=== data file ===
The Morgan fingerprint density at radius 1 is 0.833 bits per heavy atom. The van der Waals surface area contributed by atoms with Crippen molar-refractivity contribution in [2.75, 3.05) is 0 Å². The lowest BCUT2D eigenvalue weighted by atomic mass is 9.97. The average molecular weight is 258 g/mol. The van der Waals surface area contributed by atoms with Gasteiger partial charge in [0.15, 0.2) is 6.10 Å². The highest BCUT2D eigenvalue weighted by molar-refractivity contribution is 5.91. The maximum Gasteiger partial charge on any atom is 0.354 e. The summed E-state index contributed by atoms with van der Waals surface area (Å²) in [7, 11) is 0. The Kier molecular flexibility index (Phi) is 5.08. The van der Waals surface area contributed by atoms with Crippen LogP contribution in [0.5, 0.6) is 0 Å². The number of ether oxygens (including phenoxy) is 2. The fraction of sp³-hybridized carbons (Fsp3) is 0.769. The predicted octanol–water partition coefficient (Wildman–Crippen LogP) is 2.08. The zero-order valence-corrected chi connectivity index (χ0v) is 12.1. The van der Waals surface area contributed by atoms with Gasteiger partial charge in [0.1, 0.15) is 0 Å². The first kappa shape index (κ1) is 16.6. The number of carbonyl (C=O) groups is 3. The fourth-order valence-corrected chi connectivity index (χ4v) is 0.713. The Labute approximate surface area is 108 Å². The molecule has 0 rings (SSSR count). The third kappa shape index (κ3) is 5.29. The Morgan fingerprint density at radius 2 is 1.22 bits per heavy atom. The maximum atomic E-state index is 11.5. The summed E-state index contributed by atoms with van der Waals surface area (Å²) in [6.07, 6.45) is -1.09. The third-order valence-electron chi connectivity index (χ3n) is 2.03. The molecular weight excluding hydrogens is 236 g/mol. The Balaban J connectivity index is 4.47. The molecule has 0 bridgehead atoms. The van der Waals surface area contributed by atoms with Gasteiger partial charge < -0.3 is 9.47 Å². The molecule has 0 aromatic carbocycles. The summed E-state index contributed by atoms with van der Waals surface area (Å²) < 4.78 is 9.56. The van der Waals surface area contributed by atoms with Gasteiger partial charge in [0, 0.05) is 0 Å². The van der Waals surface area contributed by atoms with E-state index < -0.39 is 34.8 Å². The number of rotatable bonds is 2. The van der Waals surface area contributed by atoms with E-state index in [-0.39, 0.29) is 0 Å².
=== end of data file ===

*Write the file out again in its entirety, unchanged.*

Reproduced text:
The Morgan fingerprint density at radius 1 is 0.833 bits per heavy atom. The van der Waals surface area contributed by atoms with Crippen molar-refractivity contribution in [2.75, 3.05) is 0 Å². The lowest BCUT2D eigenvalue weighted by atomic mass is 9.97. The average molecular weight is 258 g/mol. The van der Waals surface area contributed by atoms with Gasteiger partial charge in [0.15, 0.2) is 6.10 Å². The highest BCUT2D eigenvalue weighted by molar-refractivity contribution is 5.91. The maximum Gasteiger partial charge on any atom is 0.354 e. The summed E-state index contributed by atoms with van der Waals surface area (Å²) in [7, 11) is 0. The Kier molecular flexibility index (Phi) is 5.08. The van der Waals surface area contributed by atoms with Crippen LogP contribution in [0.5, 0.6) is 0 Å². The number of ether oxygens (including phenoxy) is 2. The fraction of sp³-hybridized carbons (Fsp3) is 0.769. The predicted octanol–water partition coefficient (Wildman–Crippen LogP) is 2.08. The zero-order valence-corrected chi connectivity index (χ0v) is 12.1. The van der Waals surface area contributed by atoms with Gasteiger partial charge in [0.1, 0.15) is 0 Å². The first kappa shape index (κ1) is 16.6. The number of carbonyl (C=O) groups is 3. The fourth-order valence-corrected chi connectivity index (χ4v) is 0.713. The Labute approximate surface area is 108 Å². The molecule has 0 rings (SSSR count). The third kappa shape index (κ3) is 5.29. The Morgan fingerprint density at radius 2 is 1.22 bits per heavy atom. The maximum atomic E-state index is 11.5. The summed E-state index contributed by atoms with van der Waals surface area (Å²) in [6.07, 6.45) is -1.09. The third-order valence-electron chi connectivity index (χ3n) is 2.03. The molecular weight excluding hydrogens is 236 g/mol. The Balaban J connectivity index is 4.47. The molecule has 0 bridgehead atoms. The van der Waals surface area contributed by atoms with Gasteiger partial charge < -0.3 is 9.47 Å². The molecule has 0 aromatic carbocycles. The summed E-state index contributed by atoms with van der Waals surface area (Å²) < 4.78 is 9.56. The van der Waals surface area contributed by atoms with Gasteiger partial charge in [0, 0.05) is 0 Å². The van der Waals surface area contributed by atoms with E-state index < -0.39 is 34.8 Å². The number of rotatable bonds is 2. The van der Waals surface area contributed by atoms with E-state index in [-0.39, 0.29) is 0 Å².